Saturday, July 20, 2013

Happiness Sunny Side Up

Earlier this summer a research review published by the University of Bristol called "The Intelligent Hen Study" summarized years of experiments that quantify what flock owners know, chickens are smart.

The long of the short is chicks can count higher higher, have better self-control, and superior spatial awareness than human toddlers .  They also recognize symmetry...the free form builder in me wonders what they think of the coops I make....

From The Guardian UK June 19, 2013 According to a new report, chickens appear to be much more intelligent than previously thought, with better numeracy and spatial awareness skills than young children. "The domesticated chicken is something of a phenomenon," Christine Nicol, professor of animal welfare at Bristol University, told the Times. "Studies over the past 20 years have revealed their finely honed sensory capacities, their ability to think, draw inferences, apply logic and plan ahead."  

My hamster-speed computer was not able to find the original research online but here's the most detailed article I came across.

The research review was underwritten by international free-range egg producer Happy Egg Company to help guide facility development.  

I'm very curious about what Happy Egg will do with the information and how their facilities will address flock enrichment.  While this may seem odd, awkward, and impractical in the eyes of the battery cage industry, I'm sure follow up research will happen over the next few years.  Sparky's Related Article on Friendships in Commercial Flocks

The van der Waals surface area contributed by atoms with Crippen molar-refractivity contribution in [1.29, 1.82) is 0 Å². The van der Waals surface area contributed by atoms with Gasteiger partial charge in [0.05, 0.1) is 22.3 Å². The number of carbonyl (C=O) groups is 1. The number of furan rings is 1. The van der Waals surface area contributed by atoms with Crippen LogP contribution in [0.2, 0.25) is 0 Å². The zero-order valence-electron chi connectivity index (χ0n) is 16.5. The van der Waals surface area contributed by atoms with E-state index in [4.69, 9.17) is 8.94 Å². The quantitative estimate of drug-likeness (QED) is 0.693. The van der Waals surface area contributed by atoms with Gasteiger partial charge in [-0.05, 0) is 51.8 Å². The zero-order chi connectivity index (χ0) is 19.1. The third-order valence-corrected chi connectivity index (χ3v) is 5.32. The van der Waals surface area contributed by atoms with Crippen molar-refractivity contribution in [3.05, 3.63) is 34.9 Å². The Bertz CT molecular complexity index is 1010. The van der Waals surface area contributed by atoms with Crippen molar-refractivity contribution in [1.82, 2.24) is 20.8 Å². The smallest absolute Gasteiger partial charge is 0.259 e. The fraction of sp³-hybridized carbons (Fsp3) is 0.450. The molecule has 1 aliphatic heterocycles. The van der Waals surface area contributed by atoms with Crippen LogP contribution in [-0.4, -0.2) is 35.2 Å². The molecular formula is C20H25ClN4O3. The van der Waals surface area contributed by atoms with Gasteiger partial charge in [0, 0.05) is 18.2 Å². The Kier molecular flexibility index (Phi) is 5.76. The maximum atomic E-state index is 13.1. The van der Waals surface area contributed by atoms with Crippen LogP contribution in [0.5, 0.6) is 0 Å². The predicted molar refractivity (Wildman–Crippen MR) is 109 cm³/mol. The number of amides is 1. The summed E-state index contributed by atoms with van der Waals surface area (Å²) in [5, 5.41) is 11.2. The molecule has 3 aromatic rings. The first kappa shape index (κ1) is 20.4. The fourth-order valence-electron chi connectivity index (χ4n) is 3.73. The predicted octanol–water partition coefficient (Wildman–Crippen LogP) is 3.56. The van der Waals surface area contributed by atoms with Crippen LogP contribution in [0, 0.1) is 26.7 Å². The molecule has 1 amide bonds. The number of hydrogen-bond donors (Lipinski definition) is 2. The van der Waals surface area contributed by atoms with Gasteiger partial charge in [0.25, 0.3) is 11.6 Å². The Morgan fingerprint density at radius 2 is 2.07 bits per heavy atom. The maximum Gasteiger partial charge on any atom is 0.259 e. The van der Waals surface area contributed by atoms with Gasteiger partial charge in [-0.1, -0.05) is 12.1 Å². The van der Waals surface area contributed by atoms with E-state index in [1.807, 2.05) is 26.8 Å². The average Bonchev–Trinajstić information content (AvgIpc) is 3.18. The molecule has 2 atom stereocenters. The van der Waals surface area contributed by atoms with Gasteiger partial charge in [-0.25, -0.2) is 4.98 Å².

Happy Hens Company's Natural Hen Habitat   (Out of detest for common industry practices I have resisted the urge to point out all the reasons why a nicely manicured park-like setting with a flock of genetically identical birds really doesn't look very natural. However, you should visit their website, it's actually quite interesting!)

And, BTW -  In 2011 Vegetarians International Voice for Animals (VIVA!) called out Happy Egg Company, salaciously documenting something else flock owners already knew -  chickens poop...and they die...and when they're little they need more supervision, and when they're older they need to leave the work force.  I wasn't shocked by VIVA's findings; I was terrified by how little people know about the reality of the food they eat. Photoshop may be able to hide those bare spots scratched into the carefully mowed pasture by Happy birds looking for tasty treats, but all the digital manipulations in the world won't take away the fact that people actually expect those to be completely real.

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